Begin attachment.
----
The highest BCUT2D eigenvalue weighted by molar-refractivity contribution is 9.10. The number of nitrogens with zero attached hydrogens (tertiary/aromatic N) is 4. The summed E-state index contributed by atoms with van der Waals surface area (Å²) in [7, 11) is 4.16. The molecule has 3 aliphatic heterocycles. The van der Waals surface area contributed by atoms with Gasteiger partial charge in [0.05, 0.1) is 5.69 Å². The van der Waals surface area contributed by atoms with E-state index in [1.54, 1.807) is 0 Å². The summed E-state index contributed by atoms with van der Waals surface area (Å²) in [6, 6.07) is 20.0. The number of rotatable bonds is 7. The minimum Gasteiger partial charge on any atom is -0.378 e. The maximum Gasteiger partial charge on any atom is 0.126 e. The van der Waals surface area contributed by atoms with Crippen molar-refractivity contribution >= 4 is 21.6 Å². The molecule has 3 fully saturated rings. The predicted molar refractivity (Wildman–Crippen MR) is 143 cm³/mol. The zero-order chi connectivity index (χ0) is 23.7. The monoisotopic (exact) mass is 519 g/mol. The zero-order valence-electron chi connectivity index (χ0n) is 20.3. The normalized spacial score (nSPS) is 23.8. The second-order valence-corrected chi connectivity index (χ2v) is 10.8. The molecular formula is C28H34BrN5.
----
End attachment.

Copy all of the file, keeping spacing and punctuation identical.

The highest BCUT2D eigenvalue weighted by molar-refractivity contribution is 9.10. The number of nitrogens with zero attached hydrogens (tertiary/aromatic N) is 4. The summed E-state index contributed by atoms with van der Waals surface area (Å²) in [7, 11) is 4.16. The molecule has 3 aliphatic heterocycles. The van der Waals surface area contributed by atoms with Gasteiger partial charge in [0.05, 0.1) is 5.69 Å². The van der Waals surface area contributed by atoms with E-state index in [1.54, 1.807) is 0 Å². The summed E-state index contributed by atoms with van der Waals surface area (Å²) in [6, 6.07) is 20.0. The number of rotatable bonds is 7. The minimum Gasteiger partial charge on any atom is -0.378 e. The maximum Gasteiger partial charge on any atom is 0.126 e. The van der Waals surface area contributed by atoms with Crippen molar-refractivity contribution >= 4 is 21.6 Å². The molecule has 3 fully saturated rings. The predicted molar refractivity (Wildman–Crippen MR) is 143 cm³/mol. The zero-order chi connectivity index (χ0) is 23.7. The monoisotopic (exact) mass is 519 g/mol. The zero-order valence-electron chi connectivity index (χ0n) is 20.3. The normalized spacial score (nSPS) is 23.8. The second-order valence-corrected chi connectivity index (χ2v) is 10.8. The molecular formula is C28H34BrN5.